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Missing Ú: One Year in Quarantine

Words by: Marianne Lois M. Boncolmo, Crismhil S. Anselmo, and Therese Anne B. Cruz


Graphics by: Marianne Lois M. Boncolmo


On March 15, 2020, the entirety of Metro Manila was placed under community quarantine to mitigate the cases of the then growing pandemic. A year later and everyone is still advised to stay at home for safety precautions.


Commute hours, quick breakfasts, and the Metro Manila breeze occupied the mornings then. Mapúans today welcome school days by turning on their devices and joining a Zoom meeting within the (hopefully) quiet walls of their own room. One year in quarantine, The New Builder reminisces about the rich Cardinal campus life as the red and gold misses Ú.


The Morning Rush


With campuses both in Manila and Makati, the University caters to a diverse community of learners from the Metro to nearby provinces. Hence, it is no surprise that most Cardinals are well-accustomed to the daily struggle of the commute life. They are experts in swimming through crowds in LRT stations, standing in hour-long bus rides, and squeezing through tight jeepney seats.


A quick stop by McDonald’s to buy iced coffee is a common routine for some. Like marathon runners, latecomers usually sprint along hallways to try to catch up to their first class. Or second.


Compared to all of that, Mapúans today simply have to make their own coffee and sit in front of their desks to attend classes.

If they wake up on time, that is.


The Campus Spirit


The restrictions in response to the pandemic have forced campus life to become completely online – altering the dynamics not only of classroom discussions and activities, but also of events. The tense atmosphere during recitations, the anxiety in the air before a long quiz starts, and the crowded heat in the gym on certain occasions; these are some of the subtly annoying things that Mapúans now miss. The school spirit and lively concerts enjoyed during every Paskong Mapúan and Foundation Week festivities, among others, became virtual concerts and celebrations.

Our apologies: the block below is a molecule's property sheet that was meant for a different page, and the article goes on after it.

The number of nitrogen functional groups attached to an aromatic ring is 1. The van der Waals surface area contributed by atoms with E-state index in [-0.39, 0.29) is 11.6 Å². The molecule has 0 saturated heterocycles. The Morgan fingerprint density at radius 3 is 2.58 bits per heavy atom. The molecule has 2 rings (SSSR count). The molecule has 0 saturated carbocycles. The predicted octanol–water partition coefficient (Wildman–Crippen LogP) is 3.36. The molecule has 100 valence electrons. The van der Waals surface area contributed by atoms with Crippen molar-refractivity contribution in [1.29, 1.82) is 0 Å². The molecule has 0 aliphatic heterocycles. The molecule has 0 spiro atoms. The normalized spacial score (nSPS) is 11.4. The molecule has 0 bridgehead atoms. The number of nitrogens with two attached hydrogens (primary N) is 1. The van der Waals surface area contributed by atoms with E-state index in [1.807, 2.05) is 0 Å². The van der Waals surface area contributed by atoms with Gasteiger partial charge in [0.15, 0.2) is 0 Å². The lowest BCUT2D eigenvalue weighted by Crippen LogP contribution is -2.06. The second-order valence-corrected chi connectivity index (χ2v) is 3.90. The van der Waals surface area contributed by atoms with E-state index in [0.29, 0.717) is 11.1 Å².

Indeed, the unique Mapúan atmosphere, be it in terms of academics or in school events, is something that the online interactions can never really mimic.


The Taste of Simpler Times

With a fast-paced curriculum, one could function properly for long with an empty stomach. The long lines at Paotsin or Vmes during lunch time is a sight that Mapúans look back to – a reminder of when things were normal, and life was simpler.


Nostalgia is that sip of iced coffee in the morning, or that savory sisig tofu during lunch, or that sweet ensaymada at Julie’s for a boost of energy during breaks.


The longing for these flavors may seem insatiable but can be remedied with hot coffee for breakfast, ordering food for delivery, and home-cooked meals with the family. Still, eating in a crowded place filled with just-as-stressed fellows hits differently.


Hallways and Memory Lanes


Students exiting their respective rooms and blocking those running late, and students sleeping on corridors used to fill the now-empty corridors of the University with life. Vacant periods then were spent with classmates at the tambayan area. Some used their time wisely and utilized the library to hit the books or take a nap. The air-conditioned canteen always greeted with a pungent smell that clung their clothes as they enter. Despite that, it is still a place where the Cardinals wish they are in right now – in the company of their good friends.

Now, virtual interactions with fellow Mapúans does not provide the same bliss as it did within the campus walls.


Cardinal Camaraderie


Truth be told, feeling the Cardinal pride proves to be difficult behind computer screens. As the saying goes, “birds of the same feather, flock together,” but bonding virtually is a whole different type of flocking together. Group studies with block mates at the discussion room has been replaced with group chats via Messenger. Quality time with friends at coffee shops became occasional video calls. Getting through 11 weeks of academic pressure without fellow Mapúans to share the stress with just feels a tad bit lonelier.


One year in quarantine truly sparks emotions of longing. Evenings then were painted with tired students making their way home. Mapúans now spend their nights already at their respective homes, trying to survive a global health crisis, while missing the Mapúan campus life.

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